In this post, I will make a two-fold argument for the moral good of cryonics. In the first part of this post, I will apply J. David Velleman’s arguments on personhood and the Kantian framework which he employs to make a self-regarding case in favor of cryonics via extension of personhood. In the second part of this post, I will take what is established through the first part of this post to make an others-regarding case in favor of, at the very least, the moral supererogation of cryonics.
Self-Regarding for Cryonics
J. David Velleman employs a Kantian argument against the negation of personhood in his article against euthanasia, “Beyond Price,” by arguing that one’s personhood is the only thing which can assign value in the world. One’s personhood assigns the value of happiness to one’s life, so to escape one’s life in favor of happiness (or to escape unhappiness) is to undermine the very internal value, one’s personhood, which allows one to even assign that value. Velleman gives the example of the money grubber. In sum, Velleman believes:
Here escapist suicide impinges on the relevant concerns in the irrational manner that I described at the outset. What makes happiness important to our good, rather than a mere object of desire, is that we not only desire it but care about that desire as giving our lives the sort of coherence and unity that allow for the fullest realization of our autonomy, which is worth caring about, in turn, out of self-love. Even if suicide promotes our happiness, it does so by destroying that whose value is registered in self-love and whose perpetuation self-love naturally leads us to care about. Suicide therefore thwarts the concern out of which happiness is worth wanting in the way that entrenches it in our good. Self-interested suicide is therefore irrational.
I am most interested in this underlying system which Velleman uses, combined with the practical recommendation which he gives at the end of the paper. This recommendation, that one can always realign one’s projects, as driven by one’s autonomous and rational nature, blows a major punch to opponents of cryonics who believe that one may not be happy when one is unfrozen. Even if one were unhappy, then one could realign one’s projects and would make this not an irrational choice to make.
Even further, though, I argue that if we can establish a system of cryonics which is considered reliable, such as a system which is as reliable as current life-extension techniques which medicine has developed, then we have a Kantian moral obligation unto ourselves to choose cryonics. In such a scenario, not choosing cryonics is, as was said in the cryonics piece, “giving up hope” in life. We, then, are essentially choosing natural euthanasia by choosing not to continue our personhoods for whatever sake we choose that (e.g., religion, hedonism, projects). We, then, can apply the argument from Velleman’s “Beyond Price,” to this natural euthanasia. It is, then, wrong to not choose cryonics (if we decide that letting oneself die is the same as killing oneself) because it would be choosing some value which is assigned by one’s autonomous rational nature to be higher than that nature, which, as a Kantian like Velleman would argue, is a contradiction.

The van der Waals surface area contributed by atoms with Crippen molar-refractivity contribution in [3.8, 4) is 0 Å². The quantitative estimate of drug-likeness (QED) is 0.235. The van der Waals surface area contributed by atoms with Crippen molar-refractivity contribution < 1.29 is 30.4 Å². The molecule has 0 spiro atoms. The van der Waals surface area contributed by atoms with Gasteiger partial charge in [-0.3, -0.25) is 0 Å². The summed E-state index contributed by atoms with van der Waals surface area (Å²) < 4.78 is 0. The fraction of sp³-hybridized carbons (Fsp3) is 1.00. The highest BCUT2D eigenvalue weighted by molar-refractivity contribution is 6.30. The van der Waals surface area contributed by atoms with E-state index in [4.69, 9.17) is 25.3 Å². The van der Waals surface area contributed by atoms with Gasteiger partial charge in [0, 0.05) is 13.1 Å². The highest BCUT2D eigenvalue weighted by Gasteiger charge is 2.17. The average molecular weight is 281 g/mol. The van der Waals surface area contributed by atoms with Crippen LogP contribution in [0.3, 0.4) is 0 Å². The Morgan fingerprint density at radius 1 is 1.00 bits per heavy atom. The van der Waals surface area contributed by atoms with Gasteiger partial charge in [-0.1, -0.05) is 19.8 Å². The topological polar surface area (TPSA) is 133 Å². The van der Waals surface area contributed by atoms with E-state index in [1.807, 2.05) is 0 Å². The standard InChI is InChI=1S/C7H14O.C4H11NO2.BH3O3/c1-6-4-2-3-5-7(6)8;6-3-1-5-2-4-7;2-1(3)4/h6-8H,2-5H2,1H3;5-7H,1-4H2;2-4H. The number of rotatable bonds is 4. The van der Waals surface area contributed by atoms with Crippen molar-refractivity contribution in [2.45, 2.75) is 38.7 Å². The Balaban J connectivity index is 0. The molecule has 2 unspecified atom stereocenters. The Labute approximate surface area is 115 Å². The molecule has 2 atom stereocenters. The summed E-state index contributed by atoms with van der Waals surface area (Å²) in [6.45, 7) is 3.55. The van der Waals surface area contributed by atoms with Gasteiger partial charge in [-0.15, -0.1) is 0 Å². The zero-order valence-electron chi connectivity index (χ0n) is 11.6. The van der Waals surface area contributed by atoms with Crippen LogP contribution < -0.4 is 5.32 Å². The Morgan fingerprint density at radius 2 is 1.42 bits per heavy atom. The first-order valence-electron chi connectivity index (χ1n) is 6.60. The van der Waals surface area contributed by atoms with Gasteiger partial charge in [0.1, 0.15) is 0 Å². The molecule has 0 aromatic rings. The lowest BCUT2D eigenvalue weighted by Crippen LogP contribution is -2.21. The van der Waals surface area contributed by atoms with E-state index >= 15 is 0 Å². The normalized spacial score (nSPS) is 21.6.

Other-Regarding for Cryonics
If we accept the argument which I have laid forth in the preceding paragraphs, we can then extrapolate the following argument. People ought to choose to extend their personhoods through cryonics because failing to do so is to choose to undermine one’s own personhood. As Hanson notes in “Get Froze
,” cryonics may seem a bit expensive at first, if even at $300 a year (which would leave it to the middle class, at best). However, as more people sign up for cryonics programs, market forces would drive the price down to make it more affordable for other people. This is a common occurrence in consumer markets, as we see new technology drastically drop in price as the demand increases and the supply equilibrates to the new demand and technology then improves. I then argue that people ought to sign up for cryonics programs out of an others-regarding moral obligation, or, at the very least, that it is morally good to sign up for a cryonics program out of an others-regarding framework because for each additional person that signs up for the program, it’s another person who then adds to the possibility that the price would drop.
We, then, can see how signing up for a cryonics program would be considered a morally good action. If we consider the extension of personhood a good thing, then making it easier to extend personhood for all people ought to also be considered a good thing. We then can help others by also carrying out our self-regarding moral good of signing up for cryonics.
This would, of course, have to take backseat to stronger charitable obligations we may have. Saving a drowning child from a pond is, of course, a stronger obligation than to extend the personhood of the already-having-lived. If, though, we can fulfill our stronger and more direct obligations to those in the world before carrying out our other-regarding obligation for cryonics, then we can move onto other-regarding obligations as found in cryonics.